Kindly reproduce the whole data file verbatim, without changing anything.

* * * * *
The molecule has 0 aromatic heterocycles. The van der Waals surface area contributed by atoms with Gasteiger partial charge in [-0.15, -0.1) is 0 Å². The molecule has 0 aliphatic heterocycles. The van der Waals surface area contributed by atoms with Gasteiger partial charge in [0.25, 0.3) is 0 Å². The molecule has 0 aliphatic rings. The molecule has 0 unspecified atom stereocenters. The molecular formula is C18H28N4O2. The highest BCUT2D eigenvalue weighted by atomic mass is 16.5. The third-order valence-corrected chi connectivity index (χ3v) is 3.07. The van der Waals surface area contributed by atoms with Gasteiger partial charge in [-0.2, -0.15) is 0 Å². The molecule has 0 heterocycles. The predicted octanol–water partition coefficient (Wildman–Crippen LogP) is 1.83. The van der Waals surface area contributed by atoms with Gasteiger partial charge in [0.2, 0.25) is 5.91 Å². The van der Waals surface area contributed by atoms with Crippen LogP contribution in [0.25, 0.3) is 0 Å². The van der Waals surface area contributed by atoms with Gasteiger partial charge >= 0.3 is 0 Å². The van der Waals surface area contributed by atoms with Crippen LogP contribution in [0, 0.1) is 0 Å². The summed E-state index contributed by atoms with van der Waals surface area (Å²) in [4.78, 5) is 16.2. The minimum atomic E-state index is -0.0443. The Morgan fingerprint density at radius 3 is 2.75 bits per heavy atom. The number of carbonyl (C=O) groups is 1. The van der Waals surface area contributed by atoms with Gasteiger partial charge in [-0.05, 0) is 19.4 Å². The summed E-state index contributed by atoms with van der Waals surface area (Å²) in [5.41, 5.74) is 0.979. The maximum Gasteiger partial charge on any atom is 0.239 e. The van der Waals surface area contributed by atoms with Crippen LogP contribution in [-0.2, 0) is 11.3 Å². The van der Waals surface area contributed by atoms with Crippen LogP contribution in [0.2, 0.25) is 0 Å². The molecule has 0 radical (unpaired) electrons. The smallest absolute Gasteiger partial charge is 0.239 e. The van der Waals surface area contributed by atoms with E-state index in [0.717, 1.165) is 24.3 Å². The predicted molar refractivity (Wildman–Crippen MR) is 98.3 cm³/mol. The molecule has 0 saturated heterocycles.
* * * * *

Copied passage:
The molecule has 0 aromatic heterocycles. The van der Waals surface area contributed by atoms with Gasteiger partial charge in [-0.15, -0.1) is 0 Å². The molecule has 0 aliphatic heterocycles. The van der Waals surface area contributed by atoms with Gasteiger partial charge in [0.25, 0.3) is 0 Å². The molecule has 0 aliphatic rings. The molecule has 0 unspecified atom stereocenters. The molecular formula is C18H28N4O2. The highest BCUT2D eigenvalue weighted by atomic mass is 16.5. The third-order valence-corrected chi connectivity index (χ3v) is 3.07. The van der Waals surface area contributed by atoms with Gasteiger partial charge in [-0.2, -0.15) is 0 Å². The molecule has 0 heterocycles. The predicted octanol–water partition coefficient (Wildman–Crippen LogP) is 1.83. The van der Waals surface area contributed by atoms with Gasteiger partial charge in [0.2, 0.25) is 5.91 Å². The van der Waals surface area contributed by atoms with Crippen LogP contribution in [0.25, 0.3) is 0 Å². The van der Waals surface area contributed by atoms with Gasteiger partial charge >= 0.3 is 0 Å². The van der Waals surface area contributed by atoms with Crippen LogP contribution in [0, 0.1) is 0 Å². The summed E-state index contributed by atoms with van der Waals surface area (Å²) in [4.78, 5) is 16.2. The minimum atomic E-state index is -0.0443. The Morgan fingerprint density at radius 3 is 2.75 bits per heavy atom. The number of carbonyl (C=O) groups is 1. The van der Waals surface area contributed by atoms with Gasteiger partial charge in [-0.05, 0) is 19.4 Å². The summed E-state index contributed by atoms with van der Waals surface area (Å²) in [5.41, 5.74) is 0.979. The maximum Gasteiger partial charge on any atom is 0.239 e. The van der Waals surface area contributed by atoms with Crippen LogP contribution in [-0.2, 0) is 11.3 Å². The van der Waals surface area contributed by atoms with Crippen LogP contribution in [0.2, 0.25) is 0 Å². The molecule has 0 radical (unpaired) electrons. The smallest absolute Gasteiger partial charge is 0.239 e. The van der Waals surface area contributed by atoms with E-state index in [0.717, 1.165) is 24.3 Å². The predicted molar refractivity (Wildman–Crippen MR) is 98.3 cm³/mol. The molecule has 0 saturated heterocycles.